The Truth on Hicks & Benítez’s Spending

The Truth on Hicks & Benítez’s Spending
October 30, 2010 Paul Tomkins

[From mid-October, but topical again, it seems]

Of course, we shouldn’t be surprised by Tom Hicks blaming Rafa Benítez for the Reds losing money; after all, he’s after scapegoats, following his scandalously disruptive time as Liverpool’s owner. But people like Mark Lawrenson, Alan Hansen, Robbie Savage and Harry Redknapp should know better.

(Okay, most of these aren’t intellectual titans, but even so.)

Hicks was never going to go quietly. As I noted in my reaction to NESV taking over, we now have owners that appear to possess some dignity and sporting savvy. But when talking about recent seasons, we must remember that Hicks and Gillett effectively made Rafa Benítez’s job twice as hard from the moment they tried to sack him in 2007 and replace him with Jurgen Klinsmann, months after the Spaniard had just led Liverpool to a second Champions League Final in three seasons. From that point, Rafa had been fatally undermined, and all trust was gone.

Despite all this, I remain baffled as to how Rafa ‘wasted loads of money’ as Liverpool manager (either since 2007, when Hicks and Gillett arrived, or dating back to 2004). Especially as his expertise generated around £100m in Champions League prize money, which far exceeded what the club was achieving before he arrived. (One run to the quarter-finals was the best under Houllier, compared with four in five seasons under Benítez.)

You cannot judge a manager only by his mistakes, and ignore all the stuff he got right. And yes, that applies vice versa, too. You look at the whole picture, then make your case.

Like any manager, Rafa wasted money on certain players, and in his case, took a hit of a few million quid on the likes of Keane, Dossena and, it seems now that he’s been loaned out, Aquilani; but you cannot just focus on those and ignore the likes of Torres, Reina and Alonso, whose values trebled at various points during his tenure.

Every manager has his Verons, Jeffers, Poborskys, Shevchenkos, Wright-Phillips and Forlans, who, for whatever reason, just don’t work out. But they also have their Anelkas, Henrys, Rooneys, Vieiras, Drogbas, Ronaldos. (Not quite sure why I’m pluralising these; multiple Jeffers? *Shudders*.)

A lot has been said about how much Rafa spent on players. But little has been said about how the likes of Torres, Reina, Agger, Kuyt, Johnson et al were part of the value of the club. (As was Mascherano, before he was sold.)

If, as many advised, Rafa had bought Darren Bent – a fine striker – instead of Torres (for a vaguely similar amount at the time, remember), the club would have a player whose value hadn’t increased to roughly £50m (at one time, £70m). It would still have a £15m-£20m striker. If Rafa had bought Michael Owen in 2007, the club would now have a virtually worthless forward, about to turn 31.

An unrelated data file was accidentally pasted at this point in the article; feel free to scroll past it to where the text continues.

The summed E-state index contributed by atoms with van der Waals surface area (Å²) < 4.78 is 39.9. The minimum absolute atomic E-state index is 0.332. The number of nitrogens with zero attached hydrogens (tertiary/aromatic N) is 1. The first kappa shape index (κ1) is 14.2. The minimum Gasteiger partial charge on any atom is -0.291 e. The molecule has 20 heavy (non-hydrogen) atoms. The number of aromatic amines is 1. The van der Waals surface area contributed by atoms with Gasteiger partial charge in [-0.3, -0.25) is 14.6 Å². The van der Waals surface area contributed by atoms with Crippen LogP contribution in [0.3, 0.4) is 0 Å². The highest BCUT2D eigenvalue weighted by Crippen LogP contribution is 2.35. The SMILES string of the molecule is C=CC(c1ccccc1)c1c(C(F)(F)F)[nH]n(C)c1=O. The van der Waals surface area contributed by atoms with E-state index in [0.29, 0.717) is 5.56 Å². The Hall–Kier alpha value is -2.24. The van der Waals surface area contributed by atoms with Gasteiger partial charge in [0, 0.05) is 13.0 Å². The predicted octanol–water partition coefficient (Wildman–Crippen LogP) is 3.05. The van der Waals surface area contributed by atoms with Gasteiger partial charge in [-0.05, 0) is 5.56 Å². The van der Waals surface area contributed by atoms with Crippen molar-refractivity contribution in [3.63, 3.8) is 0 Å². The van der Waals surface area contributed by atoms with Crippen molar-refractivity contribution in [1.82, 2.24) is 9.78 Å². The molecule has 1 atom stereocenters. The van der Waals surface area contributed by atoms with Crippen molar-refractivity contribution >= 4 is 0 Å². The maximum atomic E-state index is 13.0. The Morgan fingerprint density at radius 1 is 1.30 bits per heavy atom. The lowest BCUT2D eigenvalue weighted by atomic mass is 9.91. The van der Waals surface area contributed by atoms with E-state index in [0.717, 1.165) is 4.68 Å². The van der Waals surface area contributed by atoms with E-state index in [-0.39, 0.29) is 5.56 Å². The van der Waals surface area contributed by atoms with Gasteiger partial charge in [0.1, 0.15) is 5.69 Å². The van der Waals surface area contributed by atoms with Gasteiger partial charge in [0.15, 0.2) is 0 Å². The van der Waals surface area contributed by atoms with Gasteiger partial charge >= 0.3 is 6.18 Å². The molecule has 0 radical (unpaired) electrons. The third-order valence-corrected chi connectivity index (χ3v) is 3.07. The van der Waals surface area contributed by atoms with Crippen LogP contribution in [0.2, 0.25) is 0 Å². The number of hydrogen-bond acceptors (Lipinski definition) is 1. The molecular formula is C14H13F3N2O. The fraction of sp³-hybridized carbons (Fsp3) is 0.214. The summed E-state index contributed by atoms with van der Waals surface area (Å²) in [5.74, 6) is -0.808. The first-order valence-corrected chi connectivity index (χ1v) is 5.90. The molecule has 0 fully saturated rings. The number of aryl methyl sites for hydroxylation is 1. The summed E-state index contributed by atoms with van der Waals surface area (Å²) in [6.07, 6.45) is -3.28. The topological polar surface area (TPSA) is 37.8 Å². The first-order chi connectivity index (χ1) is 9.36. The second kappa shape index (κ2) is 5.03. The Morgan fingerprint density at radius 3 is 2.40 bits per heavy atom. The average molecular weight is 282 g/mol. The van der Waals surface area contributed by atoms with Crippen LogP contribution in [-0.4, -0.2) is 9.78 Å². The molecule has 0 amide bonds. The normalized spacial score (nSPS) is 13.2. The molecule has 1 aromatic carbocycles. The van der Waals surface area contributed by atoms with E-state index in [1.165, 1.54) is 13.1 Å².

I feel like I’ve put in the homework here. My new book looks into the spending of every club and every manager during the Premier League era.

One of the reasons for doing so much work on a book like this is to understand more about the realities of the game; subsequently enabling me to share that in other areas of my writing. It’s not a case of plugging the work (though I’d like as many people to know about it as possible – a light is worthless hid under a bushel), but using it as a reference, after a year of hard work and research.

The trouble with focusing on gross spends is well known – it ignores money recouped; it pays no attention to ‘trading up’ (à la Sissoko to Mascherano, Kromkamp to Arbeloa, Bellamy to Torres). But even a net spend during a manager’s time is misleading: it depends on the quality and age of the squad he inherited. After all, a lot of it would be from selling another manager’s mistakes. (And in Houllier’s case, he left Benítez some good players, but nearly all of the best ones the Frenchman purchased were either approaching or already in their 30s; meaning limited shelf-life and little-or-no sell-on value.)

To me, the fairest way is to look only at the players bought by that manager, and what those players are now worth/what they were sold for.

Between 2004 and 2010, in buying 40 players who started a league game, Benítez spent approximately £225m.

He recouped £132m from the 25 of those purchases to have moved on.

And he left purchases conservatively worth £150m.

(Valuations courtesy of a panel of non-partisan football experts I assembled for the project, including noted international scout and transfer advisor, Tor-Kristian Karlsen. Torres, for example, was valued at £47m, Reina at £14m; you might argue that these are too low.)

To me, that makes £225m spent, £282m either recouped or currently recoupable.

Now, what about during the Hicks and Gillett years?